A few days ago, we were doing some drawing on the living room table using color markers and copy paper. My daughter wanted to draw a rainbow – she used red, yellow, purple and green. Then she drew a picture of a person beneath the rainbow. She asked “Does G-d Have Rainbow Hair?”
What with global warming and all, I shouldn’t be posting stuff about my computer. But I am in the hope that I can possibly help a few others out there with Apple’s latest (ultimately poor) OS update.
I have two computers – a G4 laptop and and G4 desktop (mirrored doors version). I updated my G4 laptop from 10.4.5 via Software Update to 10.4.6 and it’s working great. I always test out my laptop before I do anything on my way-more-important workhorse-of-a-computer G4.
Whelp, I upgraded 10.4.6 and, as I’ve found on many forums, my computer, when restarting would not restart. Upon initial restart, I got the beautiful gray Apple logo with the unbeautiful spinning gray wheel turning and turning and turning while my stomach did the same. Let be clear: I need that desktop to work in order to work. When my desktop computer is not working, I’m not working and I’m not happy if I’m not working because my clients are not happy if I’m not working and so on.
I’m right now doing a last-resort measure of Archive and Install, based on the instructions at MacFixit. In case someone wants to see how I got to this sorry state of affairs (and, as of writing, I don’t know if this will work), here is the order of things (this list is a compilation of all suggestions and recommendations I could find on the subject):
- After using Software Update (apparently, one should not actually do this but download the requisite update, I got a message saying that the update was being “moved to the Trash” and that it could not load the new software and that I should “try again.”
- I restarted. Nada.
- restarted while holding down Shift in order to disable many items. Nada.
- Because I could not get my CD-DVD-ROM drive open, I tried to restart from an external CD-ROM drive with DiskWarrior. The drive was not recognized. Nada.
- I restarted while holding down the Option key. This allowed me to boot into my backup harddrive (which thankfully contains a nightly backup of my desktop harddrive). The Mac started but I could do nothing except open the internal CD-DVD-ROM drive to load my DiskWarrior 3.0.3 disk.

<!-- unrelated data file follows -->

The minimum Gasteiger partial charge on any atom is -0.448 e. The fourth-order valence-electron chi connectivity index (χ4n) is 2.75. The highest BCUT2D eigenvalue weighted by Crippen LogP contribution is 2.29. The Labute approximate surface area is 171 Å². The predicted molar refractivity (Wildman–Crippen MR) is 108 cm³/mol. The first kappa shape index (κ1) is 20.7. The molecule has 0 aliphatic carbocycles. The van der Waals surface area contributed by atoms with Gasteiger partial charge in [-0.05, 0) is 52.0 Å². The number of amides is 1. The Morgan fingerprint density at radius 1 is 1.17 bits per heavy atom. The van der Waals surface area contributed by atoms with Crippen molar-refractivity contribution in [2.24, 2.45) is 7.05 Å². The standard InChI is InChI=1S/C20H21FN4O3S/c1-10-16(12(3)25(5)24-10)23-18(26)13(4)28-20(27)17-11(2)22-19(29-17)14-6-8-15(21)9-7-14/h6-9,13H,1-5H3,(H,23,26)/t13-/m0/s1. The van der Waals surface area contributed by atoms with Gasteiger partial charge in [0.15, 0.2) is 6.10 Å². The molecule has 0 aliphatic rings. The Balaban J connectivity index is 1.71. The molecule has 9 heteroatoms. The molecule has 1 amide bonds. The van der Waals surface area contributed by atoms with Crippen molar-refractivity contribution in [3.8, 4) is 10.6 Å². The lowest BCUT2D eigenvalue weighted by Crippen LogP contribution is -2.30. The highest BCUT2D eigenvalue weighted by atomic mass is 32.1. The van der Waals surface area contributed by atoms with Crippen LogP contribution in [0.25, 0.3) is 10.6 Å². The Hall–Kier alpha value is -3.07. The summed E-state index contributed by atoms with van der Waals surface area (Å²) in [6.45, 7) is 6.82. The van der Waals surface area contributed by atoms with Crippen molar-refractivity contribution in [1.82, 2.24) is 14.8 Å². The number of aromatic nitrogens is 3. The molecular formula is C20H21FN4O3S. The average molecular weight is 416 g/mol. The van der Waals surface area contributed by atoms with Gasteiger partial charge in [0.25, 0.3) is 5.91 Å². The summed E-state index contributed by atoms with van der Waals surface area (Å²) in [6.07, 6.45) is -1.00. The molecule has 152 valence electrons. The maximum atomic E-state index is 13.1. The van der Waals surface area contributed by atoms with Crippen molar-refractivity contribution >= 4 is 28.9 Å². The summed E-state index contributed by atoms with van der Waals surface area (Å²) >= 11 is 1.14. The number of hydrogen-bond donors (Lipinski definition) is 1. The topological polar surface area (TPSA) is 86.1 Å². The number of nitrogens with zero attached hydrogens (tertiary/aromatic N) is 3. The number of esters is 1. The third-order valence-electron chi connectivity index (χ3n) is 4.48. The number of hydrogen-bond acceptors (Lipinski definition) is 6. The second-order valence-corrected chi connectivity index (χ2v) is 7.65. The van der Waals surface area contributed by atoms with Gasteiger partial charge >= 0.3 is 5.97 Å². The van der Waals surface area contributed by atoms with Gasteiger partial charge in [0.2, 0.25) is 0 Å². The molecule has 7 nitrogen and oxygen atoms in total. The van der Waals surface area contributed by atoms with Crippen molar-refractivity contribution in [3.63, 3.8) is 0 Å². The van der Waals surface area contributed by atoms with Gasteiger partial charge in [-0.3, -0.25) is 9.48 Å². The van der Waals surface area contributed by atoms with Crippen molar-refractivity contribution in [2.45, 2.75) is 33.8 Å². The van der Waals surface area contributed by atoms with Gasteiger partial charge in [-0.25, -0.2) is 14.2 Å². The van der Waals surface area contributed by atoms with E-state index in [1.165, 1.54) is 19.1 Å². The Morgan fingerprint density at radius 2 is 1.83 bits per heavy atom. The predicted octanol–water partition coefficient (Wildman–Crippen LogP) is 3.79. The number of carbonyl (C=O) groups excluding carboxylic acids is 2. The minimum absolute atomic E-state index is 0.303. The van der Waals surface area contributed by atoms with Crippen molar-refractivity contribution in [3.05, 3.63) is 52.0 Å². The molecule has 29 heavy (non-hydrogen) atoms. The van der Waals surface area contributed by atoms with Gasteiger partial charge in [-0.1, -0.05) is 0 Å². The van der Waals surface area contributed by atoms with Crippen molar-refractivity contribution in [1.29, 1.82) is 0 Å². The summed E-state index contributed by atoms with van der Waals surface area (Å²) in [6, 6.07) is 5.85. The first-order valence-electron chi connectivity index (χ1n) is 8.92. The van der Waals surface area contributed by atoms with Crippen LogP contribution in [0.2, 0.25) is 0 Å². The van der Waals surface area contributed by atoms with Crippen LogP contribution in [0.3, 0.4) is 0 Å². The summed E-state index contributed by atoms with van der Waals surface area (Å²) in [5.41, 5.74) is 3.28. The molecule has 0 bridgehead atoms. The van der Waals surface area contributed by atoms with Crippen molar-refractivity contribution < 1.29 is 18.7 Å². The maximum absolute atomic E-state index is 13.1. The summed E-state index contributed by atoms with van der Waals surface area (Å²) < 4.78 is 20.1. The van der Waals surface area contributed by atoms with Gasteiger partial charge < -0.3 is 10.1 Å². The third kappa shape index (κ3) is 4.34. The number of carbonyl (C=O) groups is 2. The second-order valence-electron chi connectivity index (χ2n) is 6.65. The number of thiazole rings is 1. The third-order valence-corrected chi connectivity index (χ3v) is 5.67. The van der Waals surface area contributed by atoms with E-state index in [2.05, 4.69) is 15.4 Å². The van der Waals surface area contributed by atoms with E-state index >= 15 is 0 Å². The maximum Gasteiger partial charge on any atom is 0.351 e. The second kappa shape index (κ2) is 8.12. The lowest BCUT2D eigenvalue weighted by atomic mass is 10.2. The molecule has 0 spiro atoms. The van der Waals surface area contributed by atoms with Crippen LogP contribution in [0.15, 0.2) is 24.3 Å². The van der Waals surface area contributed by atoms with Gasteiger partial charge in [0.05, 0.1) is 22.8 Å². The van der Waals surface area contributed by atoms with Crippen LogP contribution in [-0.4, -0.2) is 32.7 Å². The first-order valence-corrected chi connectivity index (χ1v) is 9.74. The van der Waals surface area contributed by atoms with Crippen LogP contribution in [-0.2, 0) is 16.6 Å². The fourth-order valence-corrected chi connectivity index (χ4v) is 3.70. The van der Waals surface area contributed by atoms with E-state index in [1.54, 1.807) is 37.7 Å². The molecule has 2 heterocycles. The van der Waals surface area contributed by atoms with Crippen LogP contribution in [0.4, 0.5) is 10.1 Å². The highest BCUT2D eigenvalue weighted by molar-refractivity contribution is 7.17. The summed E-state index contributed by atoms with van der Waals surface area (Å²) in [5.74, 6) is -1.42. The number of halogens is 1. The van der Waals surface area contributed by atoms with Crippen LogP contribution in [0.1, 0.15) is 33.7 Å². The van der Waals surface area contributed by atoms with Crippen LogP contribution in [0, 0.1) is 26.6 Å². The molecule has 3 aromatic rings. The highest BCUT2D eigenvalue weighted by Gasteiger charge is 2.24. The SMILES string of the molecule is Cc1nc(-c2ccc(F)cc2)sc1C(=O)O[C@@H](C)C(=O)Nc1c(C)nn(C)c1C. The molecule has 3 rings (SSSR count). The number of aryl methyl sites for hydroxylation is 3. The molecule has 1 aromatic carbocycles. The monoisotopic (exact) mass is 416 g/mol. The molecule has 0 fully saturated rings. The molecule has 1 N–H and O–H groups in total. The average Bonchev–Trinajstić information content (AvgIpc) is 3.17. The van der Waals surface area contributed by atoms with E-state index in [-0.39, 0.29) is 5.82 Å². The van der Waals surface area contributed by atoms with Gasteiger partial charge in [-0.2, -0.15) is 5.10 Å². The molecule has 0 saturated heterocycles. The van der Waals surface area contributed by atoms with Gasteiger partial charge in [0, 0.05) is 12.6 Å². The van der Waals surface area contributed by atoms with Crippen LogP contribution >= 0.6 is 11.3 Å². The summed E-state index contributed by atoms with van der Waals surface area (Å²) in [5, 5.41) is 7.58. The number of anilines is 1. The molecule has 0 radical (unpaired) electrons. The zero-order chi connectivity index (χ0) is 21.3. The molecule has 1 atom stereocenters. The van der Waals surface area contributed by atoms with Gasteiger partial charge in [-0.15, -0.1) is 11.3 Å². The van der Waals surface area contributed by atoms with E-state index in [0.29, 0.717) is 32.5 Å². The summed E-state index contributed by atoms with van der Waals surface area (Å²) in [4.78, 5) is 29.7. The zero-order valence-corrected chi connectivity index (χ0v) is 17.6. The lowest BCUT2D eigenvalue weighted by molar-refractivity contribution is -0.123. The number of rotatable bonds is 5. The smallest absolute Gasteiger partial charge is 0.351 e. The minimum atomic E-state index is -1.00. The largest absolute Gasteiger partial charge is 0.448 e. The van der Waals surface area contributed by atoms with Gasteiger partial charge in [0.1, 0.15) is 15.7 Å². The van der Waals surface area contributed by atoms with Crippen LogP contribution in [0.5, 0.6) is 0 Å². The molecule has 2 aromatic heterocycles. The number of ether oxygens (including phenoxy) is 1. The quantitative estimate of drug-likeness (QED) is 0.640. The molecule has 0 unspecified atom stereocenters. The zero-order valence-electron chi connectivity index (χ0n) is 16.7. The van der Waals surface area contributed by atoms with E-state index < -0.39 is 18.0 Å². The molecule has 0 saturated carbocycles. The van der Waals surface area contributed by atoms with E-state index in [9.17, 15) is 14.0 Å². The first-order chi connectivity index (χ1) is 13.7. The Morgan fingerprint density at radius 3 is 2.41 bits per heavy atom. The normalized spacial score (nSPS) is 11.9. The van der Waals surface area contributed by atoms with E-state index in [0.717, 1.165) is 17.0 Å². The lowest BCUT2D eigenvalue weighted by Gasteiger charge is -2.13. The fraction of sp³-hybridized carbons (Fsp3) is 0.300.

- I then restarted holding down the Option, Command, “P” and “R” keys (not an easy job, admittedly) so that the built in PRAM would get zapped. Nada.
- I then restarted while holding down the “C” key so that DiskWarrior would boot. I rebuilt the directory and replaced it and then restarted while holding down the Shift key. Nada.
- I then came up with (what I thought) was a fantastic idea: start my desktop while holding down “T” to put it in Target mode. This essentially makes the whole computer one big, fat harddrive. I could then connect the desktop harddrive to my laptop while also connecting my backup harddrive to my laptop. A three-way! I would copy my (good) System folder from my SuperDuper!-enabled backup harddrive to my (bad) desktop harddrive and replace the good with the bad. I got an error not allowing me to do this. Perhaps that was a good thing? Note: during each step of the way, I went out of my way to protect my backup harddirve because without that, I’m shtupped. Anyway, nada.
- Next is Archive and Install, the last resort (save for erasing the damn disk and trying again or calling Apple India). I restarted the computer while holding down the Option key so that I could exchange the DiskWarrior CD for my Tiger Installation DVD by booting from my external backup harddrive (in all cases, the backup is connected via FireWire).
- I put the original Tiger disk in and then restarted again, having first removed all connected harddrives and checking that once more, again and then again.. The Tiger install disk came to attention and I told it to do exactly what I had read (about ten times) on MacFixIt.
- The DVD installed Tiger’s initial version (10.4.0) and it looks like everything (applications, files, directories, etc.) is there.